Tuesday, August 31, 2010

Picture catch up

A day at the beach

Friends at the Zoo

Mailing Sylvia to Grandma

The kitchen floor: a great spot for a nap

The F word, WOW

Well, we still need feminism. Not that life is great for men around the world, but especially if life sucks for men, life really sucks for women. I know, some of those examples are overwrought and manipulative, but still, some of them are really striking. More than half a million women die in labor every year? That's incredible in a day when the birth process for American women is so medicalized almost a third of all births are by c-section.

If that article depresses you, cheer up--drinking, even in excess leads to longer life. Unless, of course, you follow the word of wisdom. Then you can just be sad. Like me.


Sunday, August 29, 2010

Sick house

Sylvia was sick all weekend. Not really bad sick, just a high fever and inability to sleep through the night. Friday night she curled up and went to sleep next to me at about 7 pm, at which point I realized she was quite warm. The fever was pretty high--she wouldn't let us check her in mouth temp, but her under arm temp was over 103. Definitely worrisome. The day before, in a move that I'm sure was calculated to set off my young mother paranoia, Sylvia complained about her neck hurting. I called relatives, spreading the worry over three states, and we finally decided to just watch her, giving her the last of our recalled Motrin to keep her temperature down to a more reasonable 101.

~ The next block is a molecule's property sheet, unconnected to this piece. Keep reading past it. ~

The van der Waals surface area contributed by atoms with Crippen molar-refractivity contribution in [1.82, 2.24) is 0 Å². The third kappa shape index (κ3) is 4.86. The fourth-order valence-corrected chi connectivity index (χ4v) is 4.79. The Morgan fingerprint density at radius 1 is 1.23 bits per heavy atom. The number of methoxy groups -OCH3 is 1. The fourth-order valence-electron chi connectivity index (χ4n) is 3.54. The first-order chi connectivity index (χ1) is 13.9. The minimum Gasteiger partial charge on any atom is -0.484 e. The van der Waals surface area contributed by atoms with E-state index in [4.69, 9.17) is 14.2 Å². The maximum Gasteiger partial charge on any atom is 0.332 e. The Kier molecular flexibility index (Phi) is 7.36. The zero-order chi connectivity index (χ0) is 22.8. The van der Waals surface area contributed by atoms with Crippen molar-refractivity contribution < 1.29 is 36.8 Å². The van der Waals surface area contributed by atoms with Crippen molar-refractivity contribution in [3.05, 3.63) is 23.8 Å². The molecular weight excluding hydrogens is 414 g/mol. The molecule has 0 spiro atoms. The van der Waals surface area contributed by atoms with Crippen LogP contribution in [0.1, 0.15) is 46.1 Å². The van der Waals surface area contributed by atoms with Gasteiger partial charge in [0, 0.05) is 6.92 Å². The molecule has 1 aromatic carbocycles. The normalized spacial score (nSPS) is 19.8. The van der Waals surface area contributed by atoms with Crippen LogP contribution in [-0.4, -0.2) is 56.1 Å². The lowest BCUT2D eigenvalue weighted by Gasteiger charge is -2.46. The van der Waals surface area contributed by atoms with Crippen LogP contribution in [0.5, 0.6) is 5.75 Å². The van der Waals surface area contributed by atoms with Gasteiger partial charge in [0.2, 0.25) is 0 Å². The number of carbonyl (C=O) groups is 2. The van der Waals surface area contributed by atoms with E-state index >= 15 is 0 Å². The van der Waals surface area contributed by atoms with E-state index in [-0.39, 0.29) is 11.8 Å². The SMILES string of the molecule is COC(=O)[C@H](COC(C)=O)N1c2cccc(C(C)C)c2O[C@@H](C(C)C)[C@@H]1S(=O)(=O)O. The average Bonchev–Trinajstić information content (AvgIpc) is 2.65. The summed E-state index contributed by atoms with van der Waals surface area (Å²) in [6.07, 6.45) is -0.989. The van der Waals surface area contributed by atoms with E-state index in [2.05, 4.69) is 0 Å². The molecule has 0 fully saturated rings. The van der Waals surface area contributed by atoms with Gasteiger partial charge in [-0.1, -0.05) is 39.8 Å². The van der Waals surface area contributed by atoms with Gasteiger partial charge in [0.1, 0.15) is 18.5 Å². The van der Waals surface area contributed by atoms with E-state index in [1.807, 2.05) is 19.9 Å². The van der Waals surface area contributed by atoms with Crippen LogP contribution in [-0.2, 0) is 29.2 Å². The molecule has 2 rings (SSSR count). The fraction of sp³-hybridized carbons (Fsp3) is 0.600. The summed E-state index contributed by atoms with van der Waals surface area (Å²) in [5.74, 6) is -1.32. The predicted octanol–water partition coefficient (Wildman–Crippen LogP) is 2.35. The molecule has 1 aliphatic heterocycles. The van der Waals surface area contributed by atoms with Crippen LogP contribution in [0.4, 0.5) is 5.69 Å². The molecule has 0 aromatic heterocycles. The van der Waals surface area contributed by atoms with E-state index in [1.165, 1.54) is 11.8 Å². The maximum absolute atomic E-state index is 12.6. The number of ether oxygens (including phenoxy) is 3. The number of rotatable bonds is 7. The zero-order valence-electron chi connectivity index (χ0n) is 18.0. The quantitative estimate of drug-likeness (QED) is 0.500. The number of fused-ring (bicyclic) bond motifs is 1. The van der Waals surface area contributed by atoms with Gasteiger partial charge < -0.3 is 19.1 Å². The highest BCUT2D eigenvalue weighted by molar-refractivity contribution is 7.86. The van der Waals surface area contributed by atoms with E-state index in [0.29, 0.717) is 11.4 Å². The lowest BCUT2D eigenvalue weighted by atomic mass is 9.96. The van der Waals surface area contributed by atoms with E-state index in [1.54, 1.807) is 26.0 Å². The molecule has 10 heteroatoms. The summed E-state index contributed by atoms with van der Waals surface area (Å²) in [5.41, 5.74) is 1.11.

The next morning Sylvia seemed quite a bit better, though her temperature returned around noon. We took her to the doctor when her temperature topped 103.5, but by the time they got her in (almost two hours later) she was barely feverish. The doctor said she had infection in both ears and in her throat and gave us a prescription for a broad spectrum anti-biotic, which I suspected was more for me than because Sylvia actually needed it.

We decided to wait on filling the prescription to see if the fever would come down on its own, and it pretty much did. Unfortunately, somewhere along the line, Derrick picked up pink-eye, I'd guess in the waiting room of the urgent care place we took Sylvia to for our peace of mind. With two nights of crappy sleep under his belt he's also apparently picked up whatever Sylvia had because he's coming down with body aches and a sore throat. So now Sylvia's better, but Derrick's sick, and I'm exhausted from a lack of continuous sleep.

Man, I love daycare. Two illnesses in three weeks, both successfully shared with a parent.